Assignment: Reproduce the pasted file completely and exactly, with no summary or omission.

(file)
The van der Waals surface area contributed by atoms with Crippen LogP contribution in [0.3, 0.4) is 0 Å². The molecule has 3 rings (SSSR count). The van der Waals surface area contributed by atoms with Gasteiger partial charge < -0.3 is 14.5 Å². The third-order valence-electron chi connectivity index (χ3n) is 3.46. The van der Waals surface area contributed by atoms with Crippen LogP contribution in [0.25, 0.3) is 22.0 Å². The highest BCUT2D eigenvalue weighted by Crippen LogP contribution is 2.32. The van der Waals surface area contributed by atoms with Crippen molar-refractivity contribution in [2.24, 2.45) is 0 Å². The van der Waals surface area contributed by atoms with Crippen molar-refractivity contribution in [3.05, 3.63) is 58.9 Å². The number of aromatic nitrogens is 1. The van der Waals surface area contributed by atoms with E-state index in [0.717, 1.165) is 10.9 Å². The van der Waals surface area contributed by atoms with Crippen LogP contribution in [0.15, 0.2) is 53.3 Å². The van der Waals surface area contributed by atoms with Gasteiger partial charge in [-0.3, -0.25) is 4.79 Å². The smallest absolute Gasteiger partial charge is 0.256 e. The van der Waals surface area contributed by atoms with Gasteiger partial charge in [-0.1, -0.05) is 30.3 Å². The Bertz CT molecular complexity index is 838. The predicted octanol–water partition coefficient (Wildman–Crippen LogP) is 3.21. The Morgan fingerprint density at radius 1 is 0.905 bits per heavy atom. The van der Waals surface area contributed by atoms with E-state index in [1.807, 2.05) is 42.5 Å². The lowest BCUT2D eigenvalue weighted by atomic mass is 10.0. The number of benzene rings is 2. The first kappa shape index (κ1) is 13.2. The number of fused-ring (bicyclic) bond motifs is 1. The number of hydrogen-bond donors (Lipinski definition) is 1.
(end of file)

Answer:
The van der Waals surface area contributed by atoms with Crippen LogP contribution in [0.3, 0.4) is 0 Å². The molecule has 3 rings (SSSR count). The van der Waals surface area contributed by atoms with Gasteiger partial charge < -0.3 is 14.5 Å². The third-order valence-electron chi connectivity index (χ3n) is 3.46. The van der Waals surface area contributed by atoms with Crippen LogP contribution in [0.25, 0.3) is 22.0 Å². The highest BCUT2D eigenvalue weighted by Crippen LogP contribution is 2.32. The van der Waals surface area contributed by atoms with Crippen molar-refractivity contribution in [2.24, 2.45) is 0 Å². The van der Waals surface area contributed by atoms with Crippen molar-refractivity contribution in [3.05, 3.63) is 58.9 Å². The number of aromatic nitrogens is 1. The van der Waals surface area contributed by atoms with E-state index in [0.717, 1.165) is 10.9 Å². The van der Waals surface area contributed by atoms with Crippen LogP contribution in [0.15, 0.2) is 53.3 Å². The van der Waals surface area contributed by atoms with Gasteiger partial charge in [-0.3, -0.25) is 4.79 Å². The smallest absolute Gasteiger partial charge is 0.256 e. The van der Waals surface area contributed by atoms with Gasteiger partial charge in [-0.1, -0.05) is 30.3 Å². The Bertz CT molecular complexity index is 838. The predicted octanol–water partition coefficient (Wildman–Crippen LogP) is 3.21. The Morgan fingerprint density at radius 1 is 0.905 bits per heavy atom. The van der Waals surface area contributed by atoms with E-state index in [1.807, 2.05) is 42.5 Å². The lowest BCUT2D eigenvalue weighted by atomic mass is 10.0. The number of benzene rings is 2. The first kappa shape index (κ1) is 13.2. The number of fused-ring (bicyclic) bond motifs is 1. The number of hydrogen-bond donors (Lipinski definition) is 1.